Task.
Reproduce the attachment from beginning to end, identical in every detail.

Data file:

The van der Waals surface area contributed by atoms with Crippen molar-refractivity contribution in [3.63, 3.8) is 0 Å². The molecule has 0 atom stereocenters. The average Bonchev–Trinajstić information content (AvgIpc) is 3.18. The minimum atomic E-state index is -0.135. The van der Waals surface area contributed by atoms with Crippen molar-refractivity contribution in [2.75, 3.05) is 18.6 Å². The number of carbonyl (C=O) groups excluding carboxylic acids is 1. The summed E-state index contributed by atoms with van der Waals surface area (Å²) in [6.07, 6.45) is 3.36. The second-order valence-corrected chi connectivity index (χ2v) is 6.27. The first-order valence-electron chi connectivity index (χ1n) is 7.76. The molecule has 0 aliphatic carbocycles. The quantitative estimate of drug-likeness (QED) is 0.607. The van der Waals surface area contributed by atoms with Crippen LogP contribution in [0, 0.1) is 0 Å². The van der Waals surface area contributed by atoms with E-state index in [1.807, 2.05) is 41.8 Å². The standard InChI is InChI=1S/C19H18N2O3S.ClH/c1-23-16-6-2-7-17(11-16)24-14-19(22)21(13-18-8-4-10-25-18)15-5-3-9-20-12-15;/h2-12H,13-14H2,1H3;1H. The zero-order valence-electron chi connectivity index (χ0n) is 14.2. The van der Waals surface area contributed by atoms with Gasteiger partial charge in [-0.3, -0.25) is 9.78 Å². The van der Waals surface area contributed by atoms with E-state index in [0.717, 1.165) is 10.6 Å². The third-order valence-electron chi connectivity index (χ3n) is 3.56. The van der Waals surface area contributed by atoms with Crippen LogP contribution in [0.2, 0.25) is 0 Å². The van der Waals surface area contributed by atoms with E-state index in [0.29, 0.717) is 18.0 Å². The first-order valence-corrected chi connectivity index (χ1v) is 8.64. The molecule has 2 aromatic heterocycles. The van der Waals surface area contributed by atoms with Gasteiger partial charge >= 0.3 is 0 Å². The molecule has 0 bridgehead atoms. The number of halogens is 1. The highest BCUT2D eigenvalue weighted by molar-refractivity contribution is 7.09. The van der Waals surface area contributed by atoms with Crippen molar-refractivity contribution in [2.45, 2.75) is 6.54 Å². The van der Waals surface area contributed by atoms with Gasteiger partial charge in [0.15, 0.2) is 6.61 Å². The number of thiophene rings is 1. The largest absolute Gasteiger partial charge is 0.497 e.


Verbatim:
The van der Waals surface area contributed by atoms with Crippen molar-refractivity contribution in [3.63, 3.8) is 0 Å². The molecule has 0 atom stereocenters. The average Bonchev–Trinajstić information content (AvgIpc) is 3.18. The minimum atomic E-state index is -0.135. The van der Waals surface area contributed by atoms with Crippen molar-refractivity contribution in [2.75, 3.05) is 18.6 Å². The number of carbonyl (C=O) groups excluding carboxylic acids is 1. The summed E-state index contributed by atoms with van der Waals surface area (Å²) in [6.07, 6.45) is 3.36. The second-order valence-corrected chi connectivity index (χ2v) is 6.27. The first-order valence-electron chi connectivity index (χ1n) is 7.76. The molecule has 0 aliphatic carbocycles. The quantitative estimate of drug-likeness (QED) is 0.607. The van der Waals surface area contributed by atoms with Crippen LogP contribution in [0, 0.1) is 0 Å². The van der Waals surface area contributed by atoms with E-state index in [1.807, 2.05) is 41.8 Å². The standard InChI is InChI=1S/C19H18N2O3S.ClH/c1-23-16-6-2-7-17(11-16)24-14-19(22)21(13-18-8-4-10-25-18)15-5-3-9-20-12-15;/h2-12H,13-14H2,1H3;1H. The zero-order valence-electron chi connectivity index (χ0n) is 14.2. The van der Waals surface area contributed by atoms with Gasteiger partial charge in [-0.3, -0.25) is 9.78 Å². The van der Waals surface area contributed by atoms with E-state index in [0.717, 1.165) is 10.6 Å². The third-order valence-electron chi connectivity index (χ3n) is 3.56. The van der Waals surface area contributed by atoms with Crippen LogP contribution in [0.2, 0.25) is 0 Å². The van der Waals surface area contributed by atoms with E-state index in [0.29, 0.717) is 18.0 Å². The first-order valence-corrected chi connectivity index (χ1v) is 8.64. The molecule has 2 aromatic heterocycles. The van der Waals surface area contributed by atoms with Gasteiger partial charge >= 0.3 is 0 Å². The molecule has 0 bridgehead atoms. The number of halogens is 1. The highest BCUT2D eigenvalue weighted by molar-refractivity contribution is 7.09. The van der Waals surface area contributed by atoms with Crippen molar-refractivity contribution in [2.45, 2.75) is 6.54 Å². The van der Waals surface area contributed by atoms with Gasteiger partial charge in [0.15, 0.2) is 6.61 Å². The number of thiophene rings is 1. The largest absolute Gasteiger partial charge is 0.497 e.